Justin Wheatley is an artist with a Bachelor of Fine Arts from Utah State University with an emphasis in drawing and painting and a Master’s in Education from National University. His art show will be at the Orem Library in the children’s section through August 6.
When did you decide to become an artist? What struggles did you encounter along the way?
For as long as I can remember, I wanted to make and teach art. I’m fortunate that I get to do both. The struggles have all been on a personal level. Art is definitely something that is self-driven and there is no room for getting tired or taking a break. If you do that, no one stops to wait.
Tell us about a piece you painted that was important to you.
“One Way” is an important piece for me. I love the idea of an all-white work of art and this one was a challenge. It’s much more conceptual than most of my work and I enjoyed the challenge of getting to the point where I was happy with it.
Which artists are you inspired by?
On a local level, Namon Bills from Spanish Fork has been a huge mentor and inspiration. He taught me a lot about the processes I use. Caitlin Connolly, Colby Sanford, and Leslie Duke are also good friends who I have learned a lot from. On an art rock star level, Lyonel Fieninger, Mark Rothko, and Richard Diebenkorn are all artists I look at when I need some inspiration.
Tell us a little about your process for creating a work of art.
My process is very intuitive. Probably too much. I usually have some sort of idea of what I’m going to do before I start, but the final product is almost always something that I hadn’t envisioned. I’ve been trying to do more studies and sketches before putting paint on the canvas, but I’m always so eager to get started that sketching is just something that gets in the way of painting.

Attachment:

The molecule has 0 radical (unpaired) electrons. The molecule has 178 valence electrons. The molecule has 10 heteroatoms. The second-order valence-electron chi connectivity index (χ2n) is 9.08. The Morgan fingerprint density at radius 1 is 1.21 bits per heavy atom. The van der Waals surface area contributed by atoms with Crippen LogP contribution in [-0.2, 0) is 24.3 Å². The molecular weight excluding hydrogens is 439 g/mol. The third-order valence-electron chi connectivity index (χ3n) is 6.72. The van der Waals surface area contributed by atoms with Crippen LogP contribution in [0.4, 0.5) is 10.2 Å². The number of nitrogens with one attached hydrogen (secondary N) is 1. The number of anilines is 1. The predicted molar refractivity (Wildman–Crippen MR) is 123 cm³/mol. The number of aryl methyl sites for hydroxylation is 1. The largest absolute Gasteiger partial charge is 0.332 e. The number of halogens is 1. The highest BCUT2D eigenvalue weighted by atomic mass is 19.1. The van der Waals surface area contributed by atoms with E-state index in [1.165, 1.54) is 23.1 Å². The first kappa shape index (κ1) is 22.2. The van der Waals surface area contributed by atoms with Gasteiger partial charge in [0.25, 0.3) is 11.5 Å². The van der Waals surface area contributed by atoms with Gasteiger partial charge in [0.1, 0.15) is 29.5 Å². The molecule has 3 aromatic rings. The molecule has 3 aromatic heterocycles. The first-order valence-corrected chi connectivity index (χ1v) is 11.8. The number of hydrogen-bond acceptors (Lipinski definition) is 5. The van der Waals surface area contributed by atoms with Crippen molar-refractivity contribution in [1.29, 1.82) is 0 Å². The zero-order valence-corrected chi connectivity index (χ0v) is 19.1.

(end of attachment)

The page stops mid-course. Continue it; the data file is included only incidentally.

What questions do you hope people ask themselves as they look at your art? What’s your advice for how to interact with and appreciate art?
Most of my work revolves around the home. I mean this in the sense of home vs. house. The paintings aren’t houses. They are portraits of places that a small number of people create their own little existences in. My advice for people who want to interact with art is simple. Ask yourself what it means to you. Don’t be concerned with what the artist is thinking.
Many of your paintings at the library draw from architectural shapes and use striking, bright colors that look unnatural. Do these shapes and colors have a special significance to you?
I have always been interested in the way man-made structures relate to nature. The bright colors are a way to reflect the idea that lots of what we do as people is an abrupt front to the beauty that can be found in our natural surroundings.